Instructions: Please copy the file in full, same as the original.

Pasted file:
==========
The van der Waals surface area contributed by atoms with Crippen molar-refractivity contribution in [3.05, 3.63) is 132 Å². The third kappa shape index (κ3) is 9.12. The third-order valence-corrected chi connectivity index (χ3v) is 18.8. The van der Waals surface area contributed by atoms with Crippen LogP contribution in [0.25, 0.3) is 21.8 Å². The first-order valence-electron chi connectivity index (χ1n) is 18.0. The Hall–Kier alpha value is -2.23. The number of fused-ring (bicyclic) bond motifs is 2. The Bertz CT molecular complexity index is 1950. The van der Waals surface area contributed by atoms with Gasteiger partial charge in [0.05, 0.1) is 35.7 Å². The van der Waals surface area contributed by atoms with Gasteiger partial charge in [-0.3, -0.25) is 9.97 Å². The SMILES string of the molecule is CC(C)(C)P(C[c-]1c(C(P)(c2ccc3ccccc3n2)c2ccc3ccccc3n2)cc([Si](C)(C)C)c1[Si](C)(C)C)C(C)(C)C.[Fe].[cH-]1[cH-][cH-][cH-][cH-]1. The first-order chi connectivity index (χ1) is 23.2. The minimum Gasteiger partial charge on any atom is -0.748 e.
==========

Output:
The van der Waals surface area contributed by atoms with Crippen molar-refractivity contribution in [3.05, 3.63) is 132 Å². The third kappa shape index (κ3) is 9.12. The third-order valence-corrected chi connectivity index (χ3v) is 18.8. The van der Waals surface area contributed by atoms with Crippen LogP contribution in [0.25, 0.3) is 21.8 Å². The first-order valence-electron chi connectivity index (χ1n) is 18.0. The Hall–Kier alpha value is -2.23. The number of fused-ring (bicyclic) bond motifs is 2. The Bertz CT molecular complexity index is 1950. The van der Waals surface area contributed by atoms with Gasteiger partial charge in [0.05, 0.1) is 35.7 Å². The van der Waals surface area contributed by atoms with Gasteiger partial charge in [-0.3, -0.25) is 9.97 Å². The SMILES string of the molecule is CC(C)(C)P(C[c-]1c(C(P)(c2ccc3ccccc3n2)c2ccc3ccccc3n2)cc([Si](C)(C)C)c1[Si](C)(C)C)C(C)(C)C.[Fe].[cH-]1[cH-][cH-][cH-][cH-]1. The first-order chi connectivity index (χ1) is 23.2. The minimum Gasteiger partial charge on any atom is -0.748 e.